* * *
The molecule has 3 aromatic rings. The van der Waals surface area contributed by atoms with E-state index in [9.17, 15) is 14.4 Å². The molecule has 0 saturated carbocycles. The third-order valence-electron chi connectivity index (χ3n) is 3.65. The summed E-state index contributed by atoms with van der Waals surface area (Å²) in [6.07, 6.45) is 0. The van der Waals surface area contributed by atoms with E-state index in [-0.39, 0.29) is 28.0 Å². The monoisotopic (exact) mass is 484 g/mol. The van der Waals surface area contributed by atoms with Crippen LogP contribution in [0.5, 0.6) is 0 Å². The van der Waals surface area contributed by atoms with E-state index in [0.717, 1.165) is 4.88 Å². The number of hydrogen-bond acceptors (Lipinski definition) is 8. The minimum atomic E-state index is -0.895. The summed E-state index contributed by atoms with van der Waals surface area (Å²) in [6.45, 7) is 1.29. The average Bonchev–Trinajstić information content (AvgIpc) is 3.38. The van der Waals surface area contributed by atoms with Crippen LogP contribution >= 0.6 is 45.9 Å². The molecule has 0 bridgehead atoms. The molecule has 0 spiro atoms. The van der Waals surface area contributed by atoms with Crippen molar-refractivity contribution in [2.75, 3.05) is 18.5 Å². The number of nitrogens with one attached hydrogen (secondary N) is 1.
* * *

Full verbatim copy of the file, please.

The molecule has 3 aromatic rings. The van der Waals surface area contributed by atoms with E-state index in [9.17, 15) is 14.4 Å². The molecule has 0 saturated carbocycles. The third-order valence-electron chi connectivity index (χ3n) is 3.65. The summed E-state index contributed by atoms with van der Waals surface area (Å²) in [6.07, 6.45) is 0. The van der Waals surface area contributed by atoms with E-state index in [-0.39, 0.29) is 28.0 Å². The monoisotopic (exact) mass is 484 g/mol. The van der Waals surface area contributed by atoms with Crippen LogP contribution in [0.5, 0.6) is 0 Å². The van der Waals surface area contributed by atoms with E-state index in [0.717, 1.165) is 4.88 Å². The number of hydrogen-bond acceptors (Lipinski definition) is 8. The minimum atomic E-state index is -0.895. The summed E-state index contributed by atoms with van der Waals surface area (Å²) in [6.45, 7) is 1.29. The average Bonchev–Trinajstić information content (AvgIpc) is 3.38. The van der Waals surface area contributed by atoms with Crippen LogP contribution >= 0.6 is 45.9 Å². The molecule has 0 bridgehead atoms. The molecule has 0 spiro atoms. The van der Waals surface area contributed by atoms with Crippen molar-refractivity contribution in [2.75, 3.05) is 18.5 Å². The number of nitrogens with one attached hydrogen (secondary N) is 1.